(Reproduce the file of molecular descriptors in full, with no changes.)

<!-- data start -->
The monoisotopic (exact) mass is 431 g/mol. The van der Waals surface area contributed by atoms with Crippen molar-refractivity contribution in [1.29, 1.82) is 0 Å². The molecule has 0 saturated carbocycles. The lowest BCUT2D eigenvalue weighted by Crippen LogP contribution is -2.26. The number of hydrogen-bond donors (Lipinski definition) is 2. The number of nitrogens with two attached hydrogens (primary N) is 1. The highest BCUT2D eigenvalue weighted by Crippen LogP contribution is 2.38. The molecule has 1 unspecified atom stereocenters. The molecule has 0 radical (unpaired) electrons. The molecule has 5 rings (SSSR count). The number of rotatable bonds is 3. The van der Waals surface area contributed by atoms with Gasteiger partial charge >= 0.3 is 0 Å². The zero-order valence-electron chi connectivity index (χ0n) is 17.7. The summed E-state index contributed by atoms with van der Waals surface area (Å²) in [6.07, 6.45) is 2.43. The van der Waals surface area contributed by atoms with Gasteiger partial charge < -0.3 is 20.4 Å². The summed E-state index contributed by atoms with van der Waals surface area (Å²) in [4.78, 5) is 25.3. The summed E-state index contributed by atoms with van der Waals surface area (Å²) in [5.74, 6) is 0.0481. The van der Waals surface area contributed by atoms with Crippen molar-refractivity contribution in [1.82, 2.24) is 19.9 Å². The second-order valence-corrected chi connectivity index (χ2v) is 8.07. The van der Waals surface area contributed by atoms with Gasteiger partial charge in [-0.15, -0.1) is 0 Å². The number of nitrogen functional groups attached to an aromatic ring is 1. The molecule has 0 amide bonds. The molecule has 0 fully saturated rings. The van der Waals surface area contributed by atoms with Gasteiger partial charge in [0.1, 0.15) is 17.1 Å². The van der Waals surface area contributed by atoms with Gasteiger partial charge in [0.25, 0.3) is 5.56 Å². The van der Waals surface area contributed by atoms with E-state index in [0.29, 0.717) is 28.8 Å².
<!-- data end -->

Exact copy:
The monoisotopic (exact) mass is 431 g/mol. The van der Waals surface area contributed by atoms with Crippen molar-refractivity contribution in [1.29, 1.82) is 0 Å². The molecule has 0 saturated carbocycles. The lowest BCUT2D eigenvalue weighted by Crippen LogP contribution is -2.26. The number of hydrogen-bond donors (Lipinski definition) is 2. The number of nitrogens with two attached hydrogens (primary N) is 1. The highest BCUT2D eigenvalue weighted by Crippen LogP contribution is 2.38. The molecule has 1 unspecified atom stereocenters. The molecule has 0 radical (unpaired) electrons. The molecule has 5 rings (SSSR count). The number of rotatable bonds is 3. The van der Waals surface area contributed by atoms with Gasteiger partial charge >= 0.3 is 0 Å². The zero-order valence-electron chi connectivity index (χ0n) is 17.7. The summed E-state index contributed by atoms with van der Waals surface area (Å²) in [6.07, 6.45) is 2.43. The van der Waals surface area contributed by atoms with Gasteiger partial charge < -0.3 is 20.4 Å². The summed E-state index contributed by atoms with van der Waals surface area (Å²) in [4.78, 5) is 25.3. The summed E-state index contributed by atoms with van der Waals surface area (Å²) in [5.74, 6) is 0.0481. The van der Waals surface area contributed by atoms with Crippen molar-refractivity contribution in [1.82, 2.24) is 19.9 Å². The second-order valence-corrected chi connectivity index (χ2v) is 8.07. The van der Waals surface area contributed by atoms with Gasteiger partial charge in [-0.15, -0.1) is 0 Å². The number of nitrogen functional groups attached to an aromatic ring is 1. The molecule has 0 amide bonds. The molecule has 0 fully saturated rings. The van der Waals surface area contributed by atoms with Gasteiger partial charge in [0.1, 0.15) is 17.1 Å². The van der Waals surface area contributed by atoms with Gasteiger partial charge in [0.25, 0.3) is 5.56 Å². The van der Waals surface area contributed by atoms with E-state index in [0.29, 0.717) is 28.8 Å².